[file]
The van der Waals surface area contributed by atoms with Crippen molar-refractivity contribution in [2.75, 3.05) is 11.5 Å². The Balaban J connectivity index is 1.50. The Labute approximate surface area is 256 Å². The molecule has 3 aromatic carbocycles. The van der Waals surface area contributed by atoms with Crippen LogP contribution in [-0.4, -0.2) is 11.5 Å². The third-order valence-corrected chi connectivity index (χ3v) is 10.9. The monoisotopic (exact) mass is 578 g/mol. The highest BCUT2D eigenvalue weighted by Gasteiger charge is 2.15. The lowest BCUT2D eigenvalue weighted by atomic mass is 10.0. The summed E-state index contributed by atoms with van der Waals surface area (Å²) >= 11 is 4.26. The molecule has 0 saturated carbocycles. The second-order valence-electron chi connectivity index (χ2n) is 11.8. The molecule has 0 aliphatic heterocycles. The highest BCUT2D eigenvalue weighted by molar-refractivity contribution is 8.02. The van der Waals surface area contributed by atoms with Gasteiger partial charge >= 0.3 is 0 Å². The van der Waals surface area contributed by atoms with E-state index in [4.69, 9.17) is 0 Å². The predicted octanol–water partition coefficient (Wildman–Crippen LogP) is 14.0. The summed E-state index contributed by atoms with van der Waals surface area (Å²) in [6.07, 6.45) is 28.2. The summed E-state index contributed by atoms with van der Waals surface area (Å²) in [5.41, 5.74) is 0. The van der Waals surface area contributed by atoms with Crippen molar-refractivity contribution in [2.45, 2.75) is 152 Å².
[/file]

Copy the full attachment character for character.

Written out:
The van der Waals surface area contributed by atoms with Crippen molar-refractivity contribution in [2.75, 3.05) is 11.5 Å². The Balaban J connectivity index is 1.50. The Labute approximate surface area is 256 Å². The molecule has 3 aromatic carbocycles. The van der Waals surface area contributed by atoms with Crippen LogP contribution in [-0.4, -0.2) is 11.5 Å². The third-order valence-corrected chi connectivity index (χ3v) is 10.9. The monoisotopic (exact) mass is 578 g/mol. The highest BCUT2D eigenvalue weighted by Gasteiger charge is 2.15. The lowest BCUT2D eigenvalue weighted by atomic mass is 10.0. The summed E-state index contributed by atoms with van der Waals surface area (Å²) >= 11 is 4.26. The molecule has 0 saturated carbocycles. The second-order valence-electron chi connectivity index (χ2n) is 11.8. The molecule has 0 aliphatic heterocycles. The highest BCUT2D eigenvalue weighted by molar-refractivity contribution is 8.02. The van der Waals surface area contributed by atoms with Gasteiger partial charge >= 0.3 is 0 Å². The van der Waals surface area contributed by atoms with E-state index in [4.69, 9.17) is 0 Å². The predicted octanol–water partition coefficient (Wildman–Crippen LogP) is 14.0. The summed E-state index contributed by atoms with van der Waals surface area (Å²) in [6.07, 6.45) is 28.2. The summed E-state index contributed by atoms with van der Waals surface area (Å²) in [5.41, 5.74) is 0. The van der Waals surface area contributed by atoms with Crippen molar-refractivity contribution in [2.45, 2.75) is 152 Å².